I would not make a demand whenever she had just made a demand, nor whenever she was upset or angry about something. I knew this would not lead to anything productive. Instead, whenever a few days had passed without any conflict, I would make it a point to raise some issue of contention. Whatever came to my mind that bothered me in the slightest, I would express this to her, and ask for her to make a change in response.
I also explained how her change would lead to an improvement, whether it might involve her health, her own happiness, her relationships with her friends or family, our finances, our home environment, our marital relationship, etc.
I was not harsh, and I did not get angry or raise my voice. I was in no way out of control. I spoke with a voice of legitimate male authority, which is generally cool, calm, and patient, yet firm. I stated what was bothering me in an objective manner, and why. I stuck to my frame of mind, and I was persistent in asking her to say something that showed me that she understood what I was saying.
The study indicated that whenever the man makes the demand, the interaction is much more intense and stressful than when the woman makes the demand, and so I had to prepare myself beforehand, whenever I planned to make a demand. I thought through my point and my reasoning, and how to express it in words. I imagined what might transpire, and thought through those issues as well.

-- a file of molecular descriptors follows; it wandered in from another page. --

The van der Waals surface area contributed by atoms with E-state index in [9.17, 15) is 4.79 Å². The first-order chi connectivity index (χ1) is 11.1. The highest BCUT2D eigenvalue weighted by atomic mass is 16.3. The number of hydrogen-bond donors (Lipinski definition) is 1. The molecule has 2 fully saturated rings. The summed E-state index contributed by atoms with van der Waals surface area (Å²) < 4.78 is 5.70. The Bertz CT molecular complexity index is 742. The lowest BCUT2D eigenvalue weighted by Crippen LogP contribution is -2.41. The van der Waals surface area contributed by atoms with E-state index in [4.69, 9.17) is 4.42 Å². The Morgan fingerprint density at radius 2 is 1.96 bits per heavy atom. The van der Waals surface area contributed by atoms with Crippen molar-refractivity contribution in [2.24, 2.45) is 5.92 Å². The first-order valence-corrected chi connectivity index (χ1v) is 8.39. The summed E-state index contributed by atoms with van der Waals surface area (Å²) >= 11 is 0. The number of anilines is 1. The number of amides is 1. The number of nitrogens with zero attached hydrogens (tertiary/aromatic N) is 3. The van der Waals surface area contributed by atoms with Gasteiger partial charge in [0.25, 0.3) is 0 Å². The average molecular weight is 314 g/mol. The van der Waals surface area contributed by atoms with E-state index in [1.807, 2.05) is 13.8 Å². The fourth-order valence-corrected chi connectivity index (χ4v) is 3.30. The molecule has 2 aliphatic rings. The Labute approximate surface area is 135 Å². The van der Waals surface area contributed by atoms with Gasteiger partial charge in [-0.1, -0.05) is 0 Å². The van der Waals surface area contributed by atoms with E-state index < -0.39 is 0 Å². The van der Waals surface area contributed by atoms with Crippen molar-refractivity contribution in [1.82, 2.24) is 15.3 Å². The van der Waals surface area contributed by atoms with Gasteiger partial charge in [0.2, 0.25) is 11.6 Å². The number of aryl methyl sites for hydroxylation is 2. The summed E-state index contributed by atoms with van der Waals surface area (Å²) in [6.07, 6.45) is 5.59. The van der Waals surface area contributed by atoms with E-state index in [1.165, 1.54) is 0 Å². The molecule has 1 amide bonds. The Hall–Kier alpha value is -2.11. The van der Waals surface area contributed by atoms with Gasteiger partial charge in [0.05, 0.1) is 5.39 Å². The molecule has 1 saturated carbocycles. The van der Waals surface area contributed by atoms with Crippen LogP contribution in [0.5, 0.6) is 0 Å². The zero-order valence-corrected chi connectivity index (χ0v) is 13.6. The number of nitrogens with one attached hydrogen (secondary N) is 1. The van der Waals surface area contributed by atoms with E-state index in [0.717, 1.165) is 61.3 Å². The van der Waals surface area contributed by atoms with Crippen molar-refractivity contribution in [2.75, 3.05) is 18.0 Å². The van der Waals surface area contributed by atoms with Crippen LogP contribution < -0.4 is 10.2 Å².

As might be expected, she always flew into a rage whenever I made a demand. She usually assumed that I was blaming her, and she attempted to shift the blame back onto me. She gave me a lot of hamsterized excuses and ad hominem types of insults, all done in an effort to defend her ego and retain the upper hand in the argument. But no matter what she said or did, I retained frame and continued to prod her, not for an agreement, but simply for an acknowledgment. I contented myself in thinking that I was the one making the demand, and that she was the one who had to respond. After her anger had passed, she folded and complied. She hardly ever apologized for her angry, rude behavior, and insulting words, but I took the view that it did not matter in the slightest.